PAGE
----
Ohio is the latest state to consider making the opioid overdose antidote naloxone available to those at high risk, USA Today reports. Kentucky Governor Steve Beshear is expected to sign a similar bill this summer.
Under a bill to be introduced this week by Ohio State Senator Eric Kearney, the state health department would create a training program for safely administering naloxone. The bill would make the drug available to relatives and friends of people addicted to opioid painkillers or heroin.
Proponents of naloxone distribution in Ohio want two doses of the drug to be included in kits, which would be made widely available. Currently, naloxone can be prescribed in Ohio by a doctor to patients who are at risk of an overdose. It is used in hospital emergency departments and by emergency medical personnel.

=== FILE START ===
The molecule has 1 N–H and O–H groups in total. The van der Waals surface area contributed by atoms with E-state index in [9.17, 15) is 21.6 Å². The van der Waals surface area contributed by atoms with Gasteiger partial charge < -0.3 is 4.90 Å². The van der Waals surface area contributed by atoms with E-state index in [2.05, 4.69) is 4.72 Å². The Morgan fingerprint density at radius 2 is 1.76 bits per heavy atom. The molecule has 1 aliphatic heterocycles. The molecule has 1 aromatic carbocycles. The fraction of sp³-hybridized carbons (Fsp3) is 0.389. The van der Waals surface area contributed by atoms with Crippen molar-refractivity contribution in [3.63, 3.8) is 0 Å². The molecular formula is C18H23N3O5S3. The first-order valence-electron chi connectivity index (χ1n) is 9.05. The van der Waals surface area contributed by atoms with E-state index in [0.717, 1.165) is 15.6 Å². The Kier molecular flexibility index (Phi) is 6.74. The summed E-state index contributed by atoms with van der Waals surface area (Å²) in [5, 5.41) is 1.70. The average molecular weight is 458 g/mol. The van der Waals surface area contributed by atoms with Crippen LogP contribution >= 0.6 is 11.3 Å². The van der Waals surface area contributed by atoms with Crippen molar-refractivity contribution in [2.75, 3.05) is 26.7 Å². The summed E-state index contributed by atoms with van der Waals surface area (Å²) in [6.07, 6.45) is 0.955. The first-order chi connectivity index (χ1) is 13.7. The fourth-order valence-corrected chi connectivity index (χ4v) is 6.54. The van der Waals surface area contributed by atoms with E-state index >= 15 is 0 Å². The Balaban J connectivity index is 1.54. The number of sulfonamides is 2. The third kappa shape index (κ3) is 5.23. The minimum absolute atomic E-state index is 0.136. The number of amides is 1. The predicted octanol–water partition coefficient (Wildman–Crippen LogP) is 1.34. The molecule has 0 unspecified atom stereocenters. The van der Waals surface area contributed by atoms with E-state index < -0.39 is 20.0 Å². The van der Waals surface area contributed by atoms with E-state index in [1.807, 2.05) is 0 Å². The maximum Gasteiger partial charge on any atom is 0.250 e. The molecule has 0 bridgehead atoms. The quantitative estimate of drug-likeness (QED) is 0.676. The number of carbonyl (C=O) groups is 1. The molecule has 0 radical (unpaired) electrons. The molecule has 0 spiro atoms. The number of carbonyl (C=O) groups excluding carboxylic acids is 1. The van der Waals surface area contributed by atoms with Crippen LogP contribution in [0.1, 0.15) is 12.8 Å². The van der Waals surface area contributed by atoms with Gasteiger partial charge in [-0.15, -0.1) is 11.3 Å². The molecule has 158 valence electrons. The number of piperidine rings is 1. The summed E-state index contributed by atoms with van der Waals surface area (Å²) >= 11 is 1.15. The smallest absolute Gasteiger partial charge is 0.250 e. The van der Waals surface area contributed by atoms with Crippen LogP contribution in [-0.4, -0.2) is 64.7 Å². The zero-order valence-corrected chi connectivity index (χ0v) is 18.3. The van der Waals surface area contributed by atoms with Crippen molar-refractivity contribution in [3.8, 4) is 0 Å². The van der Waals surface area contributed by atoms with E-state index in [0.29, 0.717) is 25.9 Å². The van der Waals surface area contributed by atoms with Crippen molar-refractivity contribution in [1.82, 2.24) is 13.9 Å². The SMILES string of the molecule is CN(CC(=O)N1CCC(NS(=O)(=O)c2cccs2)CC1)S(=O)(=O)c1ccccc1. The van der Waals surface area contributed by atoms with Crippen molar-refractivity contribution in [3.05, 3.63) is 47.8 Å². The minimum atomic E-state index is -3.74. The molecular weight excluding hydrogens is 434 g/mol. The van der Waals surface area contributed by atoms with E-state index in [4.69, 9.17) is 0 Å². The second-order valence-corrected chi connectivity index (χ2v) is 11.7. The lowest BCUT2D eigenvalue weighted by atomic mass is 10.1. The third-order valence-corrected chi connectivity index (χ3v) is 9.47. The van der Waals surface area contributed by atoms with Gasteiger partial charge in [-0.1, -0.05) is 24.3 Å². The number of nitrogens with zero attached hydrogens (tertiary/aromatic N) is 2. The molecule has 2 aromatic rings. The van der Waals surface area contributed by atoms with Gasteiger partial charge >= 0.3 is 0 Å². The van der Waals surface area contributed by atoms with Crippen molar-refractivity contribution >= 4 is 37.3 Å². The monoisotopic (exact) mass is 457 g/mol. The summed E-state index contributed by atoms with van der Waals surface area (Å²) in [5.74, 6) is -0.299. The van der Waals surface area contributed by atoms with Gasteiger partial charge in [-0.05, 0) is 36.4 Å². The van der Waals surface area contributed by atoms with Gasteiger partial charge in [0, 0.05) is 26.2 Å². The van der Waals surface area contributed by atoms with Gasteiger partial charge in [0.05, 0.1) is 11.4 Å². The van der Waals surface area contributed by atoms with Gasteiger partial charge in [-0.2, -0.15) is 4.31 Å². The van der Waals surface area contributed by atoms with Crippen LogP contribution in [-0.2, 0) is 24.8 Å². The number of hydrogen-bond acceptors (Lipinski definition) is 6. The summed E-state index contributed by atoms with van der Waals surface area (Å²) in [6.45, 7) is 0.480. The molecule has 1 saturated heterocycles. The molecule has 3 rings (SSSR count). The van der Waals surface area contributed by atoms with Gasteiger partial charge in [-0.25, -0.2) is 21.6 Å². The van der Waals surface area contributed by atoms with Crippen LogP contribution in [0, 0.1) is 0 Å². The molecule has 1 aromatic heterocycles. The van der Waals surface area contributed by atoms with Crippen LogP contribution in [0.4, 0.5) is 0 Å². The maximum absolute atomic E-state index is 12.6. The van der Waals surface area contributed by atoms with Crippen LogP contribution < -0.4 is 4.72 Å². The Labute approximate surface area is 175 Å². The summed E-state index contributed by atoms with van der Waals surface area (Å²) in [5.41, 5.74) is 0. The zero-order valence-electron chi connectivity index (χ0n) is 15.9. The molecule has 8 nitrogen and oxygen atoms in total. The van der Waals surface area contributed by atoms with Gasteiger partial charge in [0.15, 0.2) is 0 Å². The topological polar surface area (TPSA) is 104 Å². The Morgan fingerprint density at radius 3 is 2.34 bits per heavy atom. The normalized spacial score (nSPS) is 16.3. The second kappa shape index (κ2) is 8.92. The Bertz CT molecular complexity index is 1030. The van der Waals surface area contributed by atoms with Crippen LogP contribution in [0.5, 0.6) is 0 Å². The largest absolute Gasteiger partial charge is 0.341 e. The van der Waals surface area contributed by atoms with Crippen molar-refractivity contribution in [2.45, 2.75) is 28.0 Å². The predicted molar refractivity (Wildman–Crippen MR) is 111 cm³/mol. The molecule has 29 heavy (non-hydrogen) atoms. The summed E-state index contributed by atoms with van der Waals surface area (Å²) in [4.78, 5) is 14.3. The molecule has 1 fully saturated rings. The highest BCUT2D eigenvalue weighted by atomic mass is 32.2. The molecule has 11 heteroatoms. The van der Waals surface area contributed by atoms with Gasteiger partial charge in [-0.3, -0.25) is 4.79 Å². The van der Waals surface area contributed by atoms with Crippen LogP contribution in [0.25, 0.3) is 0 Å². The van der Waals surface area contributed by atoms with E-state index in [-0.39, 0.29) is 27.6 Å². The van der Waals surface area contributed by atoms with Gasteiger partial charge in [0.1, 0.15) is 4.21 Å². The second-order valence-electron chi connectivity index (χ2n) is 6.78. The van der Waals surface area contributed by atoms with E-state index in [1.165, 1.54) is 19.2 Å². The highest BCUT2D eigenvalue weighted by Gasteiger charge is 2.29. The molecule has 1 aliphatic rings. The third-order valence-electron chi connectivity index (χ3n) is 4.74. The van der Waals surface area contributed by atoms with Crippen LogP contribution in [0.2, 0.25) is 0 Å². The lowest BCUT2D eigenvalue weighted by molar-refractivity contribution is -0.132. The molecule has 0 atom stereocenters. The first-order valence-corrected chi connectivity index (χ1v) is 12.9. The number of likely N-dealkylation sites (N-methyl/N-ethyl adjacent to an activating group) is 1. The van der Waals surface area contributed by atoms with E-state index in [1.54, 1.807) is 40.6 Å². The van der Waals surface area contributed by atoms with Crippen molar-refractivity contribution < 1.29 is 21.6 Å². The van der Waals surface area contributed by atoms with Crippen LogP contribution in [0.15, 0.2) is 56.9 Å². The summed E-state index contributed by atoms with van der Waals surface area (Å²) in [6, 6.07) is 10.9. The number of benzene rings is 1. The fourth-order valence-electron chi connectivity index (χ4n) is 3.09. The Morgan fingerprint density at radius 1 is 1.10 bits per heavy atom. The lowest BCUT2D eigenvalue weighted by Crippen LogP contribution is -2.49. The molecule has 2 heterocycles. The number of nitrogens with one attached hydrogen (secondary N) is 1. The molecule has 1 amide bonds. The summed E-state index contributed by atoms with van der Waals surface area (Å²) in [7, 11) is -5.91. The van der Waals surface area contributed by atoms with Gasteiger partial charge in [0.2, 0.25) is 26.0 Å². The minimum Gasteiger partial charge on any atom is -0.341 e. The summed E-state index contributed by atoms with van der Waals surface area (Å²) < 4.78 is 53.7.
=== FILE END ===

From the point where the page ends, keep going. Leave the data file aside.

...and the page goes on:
Naloxone, sold under the brand name Narcan, safely reverses the potentially fatal side effects of an overdose of oxycodone, heroin and other opioids. It has been routinely used by emergency rooms and ambulance crews for decades. In the past few years, naloxone has been distributed free to opioid users and their loved ones, in a growing number of sites around the country.
A report by the Centers for Disease Control and Prevention (CDC) found that widely distributing naloxone, and training people in how to use it, could save many lives. It has successfully reversed more than 10,000 drug overdoses since 1996, according to the CDC report. Naloxone is not effective in treating drug overdoses that do not involve opioids.
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